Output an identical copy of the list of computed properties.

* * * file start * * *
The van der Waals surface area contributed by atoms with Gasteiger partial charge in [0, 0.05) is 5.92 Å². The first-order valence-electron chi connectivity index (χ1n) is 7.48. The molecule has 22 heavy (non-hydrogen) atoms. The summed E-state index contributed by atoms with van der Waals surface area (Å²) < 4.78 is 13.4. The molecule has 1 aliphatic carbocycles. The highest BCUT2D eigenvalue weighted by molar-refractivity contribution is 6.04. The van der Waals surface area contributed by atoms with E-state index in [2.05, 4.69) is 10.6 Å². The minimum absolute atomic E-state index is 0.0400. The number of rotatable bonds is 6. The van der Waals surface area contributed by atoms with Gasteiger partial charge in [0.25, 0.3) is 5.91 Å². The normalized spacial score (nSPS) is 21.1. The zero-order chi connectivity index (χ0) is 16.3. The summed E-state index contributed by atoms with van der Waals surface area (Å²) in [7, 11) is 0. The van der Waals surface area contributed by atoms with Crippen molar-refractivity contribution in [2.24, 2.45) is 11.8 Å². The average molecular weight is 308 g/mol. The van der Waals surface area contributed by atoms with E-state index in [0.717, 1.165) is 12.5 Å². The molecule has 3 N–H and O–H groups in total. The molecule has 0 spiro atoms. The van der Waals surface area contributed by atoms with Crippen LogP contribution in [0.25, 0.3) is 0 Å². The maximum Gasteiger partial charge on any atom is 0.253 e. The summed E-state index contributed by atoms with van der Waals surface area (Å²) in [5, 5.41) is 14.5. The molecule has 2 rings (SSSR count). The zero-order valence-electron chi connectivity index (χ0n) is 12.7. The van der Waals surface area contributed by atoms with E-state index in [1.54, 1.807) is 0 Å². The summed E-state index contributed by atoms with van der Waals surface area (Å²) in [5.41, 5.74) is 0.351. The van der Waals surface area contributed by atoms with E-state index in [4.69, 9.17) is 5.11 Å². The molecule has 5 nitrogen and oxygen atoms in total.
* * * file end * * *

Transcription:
The van der Waals surface area contributed by atoms with Gasteiger partial charge in [0, 0.05) is 5.92 Å². The first-order valence-electron chi connectivity index (χ1n) is 7.48. The molecule has 22 heavy (non-hydrogen) atoms. The summed E-state index contributed by atoms with van der Waals surface area (Å²) < 4.78 is 13.4. The molecule has 1 aliphatic carbocycles. The highest BCUT2D eigenvalue weighted by molar-refractivity contribution is 6.04. The van der Waals surface area contributed by atoms with E-state index in [2.05, 4.69) is 10.6 Å². The minimum absolute atomic E-state index is 0.0400. The number of rotatable bonds is 6. The van der Waals surface area contributed by atoms with Gasteiger partial charge in [0.25, 0.3) is 5.91 Å². The normalized spacial score (nSPS) is 21.1. The zero-order chi connectivity index (χ0) is 16.3. The summed E-state index contributed by atoms with van der Waals surface area (Å²) in [7, 11) is 0. The van der Waals surface area contributed by atoms with Crippen molar-refractivity contribution in [2.24, 2.45) is 11.8 Å². The average molecular weight is 308 g/mol. The van der Waals surface area contributed by atoms with E-state index in [0.717, 1.165) is 12.5 Å². The molecule has 3 N–H and O–H groups in total. The molecule has 0 spiro atoms. The van der Waals surface area contributed by atoms with Crippen LogP contribution in [0.25, 0.3) is 0 Å². The maximum Gasteiger partial charge on any atom is 0.253 e. The summed E-state index contributed by atoms with van der Waals surface area (Å²) in [5, 5.41) is 14.5. The molecule has 2 rings (SSSR count). The zero-order valence-electron chi connectivity index (χ0n) is 12.7. The van der Waals surface area contributed by atoms with E-state index in [1.54, 1.807) is 0 Å². The summed E-state index contributed by atoms with van der Waals surface area (Å²) in [5.41, 5.74) is 0.351. The van der Waals surface area contributed by atoms with E-state index in [4.69, 9.17) is 5.11 Å². The molecule has 5 nitrogen and oxygen atoms in total.